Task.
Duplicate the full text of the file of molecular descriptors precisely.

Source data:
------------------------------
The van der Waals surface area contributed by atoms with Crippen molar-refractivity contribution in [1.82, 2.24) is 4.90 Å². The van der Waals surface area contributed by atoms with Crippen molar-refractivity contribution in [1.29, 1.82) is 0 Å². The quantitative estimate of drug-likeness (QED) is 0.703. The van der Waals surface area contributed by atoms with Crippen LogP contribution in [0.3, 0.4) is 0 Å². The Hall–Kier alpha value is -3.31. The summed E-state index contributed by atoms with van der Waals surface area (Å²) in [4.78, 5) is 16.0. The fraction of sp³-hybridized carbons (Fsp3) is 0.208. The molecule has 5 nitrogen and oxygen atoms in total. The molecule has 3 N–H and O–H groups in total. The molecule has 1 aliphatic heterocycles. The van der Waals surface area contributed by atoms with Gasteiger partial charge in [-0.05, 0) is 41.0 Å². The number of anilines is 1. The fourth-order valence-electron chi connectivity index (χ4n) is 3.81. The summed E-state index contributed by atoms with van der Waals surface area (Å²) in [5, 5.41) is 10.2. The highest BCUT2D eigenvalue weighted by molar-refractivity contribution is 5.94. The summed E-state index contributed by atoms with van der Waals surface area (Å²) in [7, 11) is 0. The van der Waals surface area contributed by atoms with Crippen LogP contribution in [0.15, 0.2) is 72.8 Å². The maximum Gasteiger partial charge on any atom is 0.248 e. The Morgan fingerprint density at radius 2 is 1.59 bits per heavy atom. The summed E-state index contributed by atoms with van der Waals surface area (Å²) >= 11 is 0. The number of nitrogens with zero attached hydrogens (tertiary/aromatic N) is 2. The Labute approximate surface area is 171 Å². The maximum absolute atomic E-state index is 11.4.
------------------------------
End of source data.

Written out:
The van der Waals surface area contributed by atoms with Crippen molar-refractivity contribution in [1.82, 2.24) is 4.90 Å². The van der Waals surface area contributed by atoms with Crippen molar-refractivity contribution in [1.29, 1.82) is 0 Å². The quantitative estimate of drug-likeness (QED) is 0.703. The van der Waals surface area contributed by atoms with Crippen LogP contribution in [0.3, 0.4) is 0 Å². The Hall–Kier alpha value is -3.31. The summed E-state index contributed by atoms with van der Waals surface area (Å²) in [4.78, 5) is 16.0. The fraction of sp³-hybridized carbons (Fsp3) is 0.208. The molecule has 5 nitrogen and oxygen atoms in total. The molecule has 3 N–H and O–H groups in total. The molecule has 1 aliphatic heterocycles. The van der Waals surface area contributed by atoms with Gasteiger partial charge in [-0.05, 0) is 41.0 Å². The number of anilines is 1. The fourth-order valence-electron chi connectivity index (χ4n) is 3.81. The summed E-state index contributed by atoms with van der Waals surface area (Å²) in [5, 5.41) is 10.2. The highest BCUT2D eigenvalue weighted by molar-refractivity contribution is 5.94. The summed E-state index contributed by atoms with van der Waals surface area (Å²) in [7, 11) is 0. The van der Waals surface area contributed by atoms with Crippen LogP contribution in [0.15, 0.2) is 72.8 Å². The maximum Gasteiger partial charge on any atom is 0.248 e. The Morgan fingerprint density at radius 2 is 1.59 bits per heavy atom. The summed E-state index contributed by atoms with van der Waals surface area (Å²) >= 11 is 0. The number of nitrogens with zero attached hydrogens (tertiary/aromatic N) is 2. The Labute approximate surface area is 171 Å². The maximum absolute atomic E-state index is 11.4.